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Old 11-05-2015, 13:26   #16
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Re: Entering or Leaving Slip . . . Most Embarrassing Moment

That is one of the many reasons us old guys don't use fancy maneuvers to get into a slip that rely on perfect mechanical functioning, and split second timing to work
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Old 11-05-2015, 14:21   #17
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Re: Entering or Leaving Slip . . . Most Embarrassing Moment

Early on I was taught never to approach a dock faster than you want to hit it. Sometimes wind or current makes more speed necessary for control but as slow as possible still is the golden rule.


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Old 11-05-2015, 14:31   #18
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Re: Entering or Leaving Slip . . . Most Embarrassing Moment

I was docking a club Catalina 27 once. We approached the slip, I selected reverse gear, pulled on the throttle lever, and it came right off in my hand. Fortunately we were going slowly, and my crew (also tutor) stopped the boat with some deft work with a springline.
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Old 11-05-2015, 22:35   #19
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Re: Entering or Leaving Slip . . . Most Embarrassing Moment

Was coming out of a slip and drifted to the piling, ripping the grill right off the aft rail. Half sunk, half scattered in the cockpit.

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Old 11-05-2015, 23:45   #20
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Re: Entering or Leaving Slip . . . Most Embarrassing Moment

Quote:
Originally Posted by Tayana42 View Post
Early on I was taught never to approach a dock faster than you want to hit it. Sometimes wind or current makes more speed necessary for control but as slow as possible still is the golden rule.


S/V B'Shert
Yup - thats Rule number 1,
Rule number 2... a stopped ship is a drifting ship,
Rule number 3 ... make speed your friend,
Rule number 4 ...refer to the previous 3.

Getting the balance in those rules is the tricky bit.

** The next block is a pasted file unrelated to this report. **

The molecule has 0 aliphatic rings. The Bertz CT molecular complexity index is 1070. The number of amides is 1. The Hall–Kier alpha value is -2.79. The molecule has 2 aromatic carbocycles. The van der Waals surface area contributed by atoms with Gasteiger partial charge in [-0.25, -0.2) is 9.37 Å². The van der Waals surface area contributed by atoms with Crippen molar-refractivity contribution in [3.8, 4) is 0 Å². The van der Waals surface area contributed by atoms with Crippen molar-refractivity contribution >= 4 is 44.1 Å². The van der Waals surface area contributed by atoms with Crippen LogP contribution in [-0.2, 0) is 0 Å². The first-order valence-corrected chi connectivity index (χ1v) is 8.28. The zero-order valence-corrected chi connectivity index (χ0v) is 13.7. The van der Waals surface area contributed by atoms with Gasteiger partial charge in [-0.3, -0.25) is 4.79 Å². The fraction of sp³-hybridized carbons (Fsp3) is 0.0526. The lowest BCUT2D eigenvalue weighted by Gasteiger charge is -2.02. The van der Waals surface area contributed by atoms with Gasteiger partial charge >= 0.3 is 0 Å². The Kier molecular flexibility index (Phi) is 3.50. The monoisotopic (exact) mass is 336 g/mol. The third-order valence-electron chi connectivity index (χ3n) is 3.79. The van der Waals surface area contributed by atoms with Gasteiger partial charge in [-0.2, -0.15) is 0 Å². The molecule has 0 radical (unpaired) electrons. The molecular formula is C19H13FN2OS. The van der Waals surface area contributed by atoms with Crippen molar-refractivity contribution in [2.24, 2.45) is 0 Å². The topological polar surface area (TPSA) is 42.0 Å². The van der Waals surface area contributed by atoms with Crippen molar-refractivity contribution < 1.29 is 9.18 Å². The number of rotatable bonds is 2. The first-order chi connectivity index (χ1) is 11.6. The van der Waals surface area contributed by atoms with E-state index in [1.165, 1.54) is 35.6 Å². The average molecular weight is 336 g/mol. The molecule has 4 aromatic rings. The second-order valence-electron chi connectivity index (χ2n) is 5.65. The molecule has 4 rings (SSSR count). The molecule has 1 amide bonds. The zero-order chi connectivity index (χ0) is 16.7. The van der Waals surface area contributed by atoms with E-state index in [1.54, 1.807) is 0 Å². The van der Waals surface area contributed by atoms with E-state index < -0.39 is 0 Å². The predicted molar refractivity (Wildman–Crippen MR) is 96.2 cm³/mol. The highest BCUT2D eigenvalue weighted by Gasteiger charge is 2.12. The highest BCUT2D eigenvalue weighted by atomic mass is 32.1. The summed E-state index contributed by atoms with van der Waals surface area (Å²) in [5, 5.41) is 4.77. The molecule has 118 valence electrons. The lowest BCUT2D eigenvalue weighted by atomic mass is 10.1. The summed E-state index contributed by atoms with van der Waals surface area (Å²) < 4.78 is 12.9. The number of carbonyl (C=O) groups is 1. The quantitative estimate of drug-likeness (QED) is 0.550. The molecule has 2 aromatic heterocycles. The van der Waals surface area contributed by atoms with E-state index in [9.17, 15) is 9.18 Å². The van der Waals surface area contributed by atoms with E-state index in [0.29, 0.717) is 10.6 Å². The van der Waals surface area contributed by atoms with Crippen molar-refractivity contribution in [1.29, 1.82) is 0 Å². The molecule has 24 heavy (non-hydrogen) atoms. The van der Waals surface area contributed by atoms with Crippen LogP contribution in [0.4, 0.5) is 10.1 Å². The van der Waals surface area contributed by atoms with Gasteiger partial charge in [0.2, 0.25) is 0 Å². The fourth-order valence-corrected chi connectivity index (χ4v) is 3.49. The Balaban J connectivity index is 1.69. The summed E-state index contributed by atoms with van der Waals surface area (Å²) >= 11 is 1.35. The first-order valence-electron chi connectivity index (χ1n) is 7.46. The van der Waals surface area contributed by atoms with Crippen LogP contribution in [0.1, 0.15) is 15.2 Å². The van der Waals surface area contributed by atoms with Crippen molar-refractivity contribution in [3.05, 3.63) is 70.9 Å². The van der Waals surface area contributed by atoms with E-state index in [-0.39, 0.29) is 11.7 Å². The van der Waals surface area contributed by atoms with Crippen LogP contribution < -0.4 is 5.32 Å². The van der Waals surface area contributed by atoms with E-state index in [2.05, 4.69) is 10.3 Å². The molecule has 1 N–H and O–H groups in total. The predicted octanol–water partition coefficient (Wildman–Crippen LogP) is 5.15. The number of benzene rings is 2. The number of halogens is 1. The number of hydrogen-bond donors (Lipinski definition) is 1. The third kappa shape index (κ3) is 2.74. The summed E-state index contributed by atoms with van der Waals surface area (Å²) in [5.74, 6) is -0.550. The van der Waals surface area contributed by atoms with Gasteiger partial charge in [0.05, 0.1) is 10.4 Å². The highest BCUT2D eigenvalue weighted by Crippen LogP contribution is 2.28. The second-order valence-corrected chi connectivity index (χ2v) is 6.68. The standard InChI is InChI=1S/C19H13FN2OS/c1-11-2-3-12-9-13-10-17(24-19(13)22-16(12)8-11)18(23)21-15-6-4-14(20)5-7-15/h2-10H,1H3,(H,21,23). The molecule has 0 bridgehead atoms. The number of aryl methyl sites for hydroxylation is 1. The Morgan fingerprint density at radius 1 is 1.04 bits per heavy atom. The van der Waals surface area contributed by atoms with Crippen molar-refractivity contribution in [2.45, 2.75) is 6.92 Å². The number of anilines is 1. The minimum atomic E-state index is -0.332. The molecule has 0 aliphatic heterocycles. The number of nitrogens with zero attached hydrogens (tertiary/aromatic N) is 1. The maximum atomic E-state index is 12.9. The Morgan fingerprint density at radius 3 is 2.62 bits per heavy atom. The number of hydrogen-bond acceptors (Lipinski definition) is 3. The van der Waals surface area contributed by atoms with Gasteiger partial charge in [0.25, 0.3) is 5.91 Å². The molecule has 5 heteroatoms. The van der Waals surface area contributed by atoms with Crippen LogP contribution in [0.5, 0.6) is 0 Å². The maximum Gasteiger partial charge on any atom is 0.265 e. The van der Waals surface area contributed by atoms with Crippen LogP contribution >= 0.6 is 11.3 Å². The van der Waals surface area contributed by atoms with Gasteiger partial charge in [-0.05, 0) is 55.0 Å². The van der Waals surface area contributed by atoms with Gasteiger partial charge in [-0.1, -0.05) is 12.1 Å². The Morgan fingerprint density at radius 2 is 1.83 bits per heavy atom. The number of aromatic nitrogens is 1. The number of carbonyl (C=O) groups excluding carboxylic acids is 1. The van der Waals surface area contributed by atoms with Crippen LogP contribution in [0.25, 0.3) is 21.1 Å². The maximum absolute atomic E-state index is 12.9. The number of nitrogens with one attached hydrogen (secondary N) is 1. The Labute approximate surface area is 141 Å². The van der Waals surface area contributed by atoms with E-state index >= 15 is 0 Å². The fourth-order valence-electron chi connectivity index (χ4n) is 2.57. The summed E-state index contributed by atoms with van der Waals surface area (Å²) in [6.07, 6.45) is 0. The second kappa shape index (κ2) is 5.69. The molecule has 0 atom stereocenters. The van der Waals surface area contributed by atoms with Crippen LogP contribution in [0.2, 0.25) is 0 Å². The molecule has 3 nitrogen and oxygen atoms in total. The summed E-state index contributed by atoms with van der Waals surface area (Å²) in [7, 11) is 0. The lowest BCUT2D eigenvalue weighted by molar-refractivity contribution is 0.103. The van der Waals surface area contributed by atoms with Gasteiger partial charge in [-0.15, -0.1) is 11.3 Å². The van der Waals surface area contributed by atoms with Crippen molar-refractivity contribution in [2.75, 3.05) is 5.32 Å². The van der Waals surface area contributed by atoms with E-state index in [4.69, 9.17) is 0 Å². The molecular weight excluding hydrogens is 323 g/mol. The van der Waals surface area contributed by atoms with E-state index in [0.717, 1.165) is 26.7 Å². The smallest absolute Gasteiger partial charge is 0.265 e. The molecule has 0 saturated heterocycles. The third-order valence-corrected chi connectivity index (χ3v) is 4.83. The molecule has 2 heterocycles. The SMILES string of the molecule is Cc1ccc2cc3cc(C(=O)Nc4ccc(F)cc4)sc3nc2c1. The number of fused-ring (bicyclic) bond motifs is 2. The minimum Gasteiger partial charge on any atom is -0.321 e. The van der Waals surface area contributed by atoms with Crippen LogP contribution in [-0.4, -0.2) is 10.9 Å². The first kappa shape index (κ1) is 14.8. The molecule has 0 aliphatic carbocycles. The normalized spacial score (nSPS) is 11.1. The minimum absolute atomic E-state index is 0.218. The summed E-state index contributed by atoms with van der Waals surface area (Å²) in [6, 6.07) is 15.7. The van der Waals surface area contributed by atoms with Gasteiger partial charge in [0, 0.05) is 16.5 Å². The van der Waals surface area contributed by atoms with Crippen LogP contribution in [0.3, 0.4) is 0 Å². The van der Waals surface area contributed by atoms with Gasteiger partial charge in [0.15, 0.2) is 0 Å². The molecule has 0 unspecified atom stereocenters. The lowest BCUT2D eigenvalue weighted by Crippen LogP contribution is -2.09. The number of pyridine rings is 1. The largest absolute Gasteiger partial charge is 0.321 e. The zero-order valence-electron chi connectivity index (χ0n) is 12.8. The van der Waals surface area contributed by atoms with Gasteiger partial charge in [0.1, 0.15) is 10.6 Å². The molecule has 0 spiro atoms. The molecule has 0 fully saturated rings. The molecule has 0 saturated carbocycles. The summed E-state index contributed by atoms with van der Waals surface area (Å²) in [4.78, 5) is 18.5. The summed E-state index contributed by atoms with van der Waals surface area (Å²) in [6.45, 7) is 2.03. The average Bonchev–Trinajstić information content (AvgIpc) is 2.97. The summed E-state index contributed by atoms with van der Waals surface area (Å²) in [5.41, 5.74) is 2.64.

Bin there ... done most of the previous examples...

An early experience... I never turn off the diesel at the tank.... however while on the hard someone had ... proceeding from travel lift to fuel dock... oops! no engine on final approach... luckily just glided alongside with a minimum of stopping required using the spring.....

There is 'arse' and there is 'class'... arse beats class every time.
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Old 12-05-2015, 02:39   #21
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Re: Entering or Leaving Slip . . . Most Embarrassing Moment

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... I would love to (successfully) do a Capt. Ron on a bulkhead.
In fact my most serious near-miss was rather like that. I was coming in a little quick because of strong winds, to a side along tie (transient--had not been to this place before) between piers, to a bulkhead, with only about 10 feet fore and aft (16 foot beam). However, the bulkhead was a floating dock with a strong tide flowing under it, toward the dock. As soon as the boat got sideways the tide grabbed the keels and slammed her against the bulkhead. I was nice and parallel and I had gauged the speed and spin perfectly... but I had not noticed a tide that was NOT present in the fairway and ONLY began about 30 feet from the bulkhead, as the current flowed around the clubhouse.

Very glad to have a strong boat and fat rails. No harm. Next time they offered me that slot I was MUCH more circumspect in my approach.

I've heard the "never approach any faster than you are willing to hit it," but int he world of strong tides and wind, that is a garentee that you WILL hit things. In the above example, under the specific conditions, the only correct approach was probably to say "forget it" and either wait for the tide change, go elsewhere, or anchor out.
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Old 12-05-2015, 14:32   #22
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Re: Entering or Leaving Slip . . . Most Embarrassing Moment

Ok, if this ever gets out that it happened to me I am going to deny it...
I was learning to solo my Catalina 27, the first keel boat I had ever owned. I would bring it into dock, fenders and lines ready, switch the little outboard to reverse idle to slow it down and then jump off and tie off. (you can already see the problems with this). One fair day, while the marina public is out and watching, I bring my boat in after a wonderful solo day sail. The only problem is, I am really tired. So I glide into the slip, put my outboard on idle-reverse, and step off into the water. Newly awakened, I sputter onto the dock only to note that the boat is no longer there. The reverse has reversed the boat and it is now going off to sea.
I run down the edge of the dock, jump heroically onto the bow, to find that I am too weak to pull myself up. Hmm, still going out to sea. I hand over hand myself around the boat to the stern, where I use the still running outboard to climb up into the cockpit. Turn the outboard to neutral and collapse on deck. Lucky I didn't have a loose shoelace while climbing the jettering ancient outboard!
By now I am generating quite a crowd on shore... I slowly put the outboard on forward.
Someone was at the dock next time I went in, with a towel and some encouragement...
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